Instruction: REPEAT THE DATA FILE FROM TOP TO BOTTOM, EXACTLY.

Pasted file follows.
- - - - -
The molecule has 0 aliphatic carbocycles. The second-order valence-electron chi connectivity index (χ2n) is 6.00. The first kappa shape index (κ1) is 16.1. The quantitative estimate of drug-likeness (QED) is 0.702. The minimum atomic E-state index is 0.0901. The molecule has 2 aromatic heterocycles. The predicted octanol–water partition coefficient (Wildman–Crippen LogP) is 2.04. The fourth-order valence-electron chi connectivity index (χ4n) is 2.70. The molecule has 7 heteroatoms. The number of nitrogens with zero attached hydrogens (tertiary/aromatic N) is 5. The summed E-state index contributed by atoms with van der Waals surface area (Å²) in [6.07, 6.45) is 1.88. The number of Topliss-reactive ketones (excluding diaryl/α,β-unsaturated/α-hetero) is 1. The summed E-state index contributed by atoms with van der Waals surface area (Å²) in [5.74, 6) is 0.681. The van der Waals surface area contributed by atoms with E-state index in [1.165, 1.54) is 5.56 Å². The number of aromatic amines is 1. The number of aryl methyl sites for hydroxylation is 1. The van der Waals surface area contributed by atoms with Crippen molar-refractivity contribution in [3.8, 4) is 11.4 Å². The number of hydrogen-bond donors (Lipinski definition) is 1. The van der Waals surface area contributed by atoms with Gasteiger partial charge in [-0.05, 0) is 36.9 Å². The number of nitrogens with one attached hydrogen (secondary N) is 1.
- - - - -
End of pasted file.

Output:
The molecule has 0 aliphatic carbocycles. The second-order valence-electron chi connectivity index (χ2n) is 6.00. The first kappa shape index (κ1) is 16.1. The quantitative estimate of drug-likeness (QED) is 0.702. The minimum atomic E-state index is 0.0901. The molecule has 2 aromatic heterocycles. The predicted octanol–water partition coefficient (Wildman–Crippen LogP) is 2.04. The fourth-order valence-electron chi connectivity index (χ4n) is 2.70. The molecule has 7 heteroatoms. The number of nitrogens with zero attached hydrogens (tertiary/aromatic N) is 5. The summed E-state index contributed by atoms with van der Waals surface area (Å²) in [6.07, 6.45) is 1.88. The number of Topliss-reactive ketones (excluding diaryl/α,β-unsaturated/α-hetero) is 1. The summed E-state index contributed by atoms with van der Waals surface area (Å²) in [5.74, 6) is 0.681. The van der Waals surface area contributed by atoms with E-state index in [1.165, 1.54) is 5.56 Å². The number of aromatic amines is 1. The number of aryl methyl sites for hydroxylation is 1. The van der Waals surface area contributed by atoms with Crippen molar-refractivity contribution in [3.8, 4) is 11.4 Å². The number of hydrogen-bond donors (Lipinski definition) is 1. The van der Waals surface area contributed by atoms with Gasteiger partial charge in [-0.05, 0) is 36.9 Å². The number of nitrogens with one attached hydrogen (secondary N) is 1.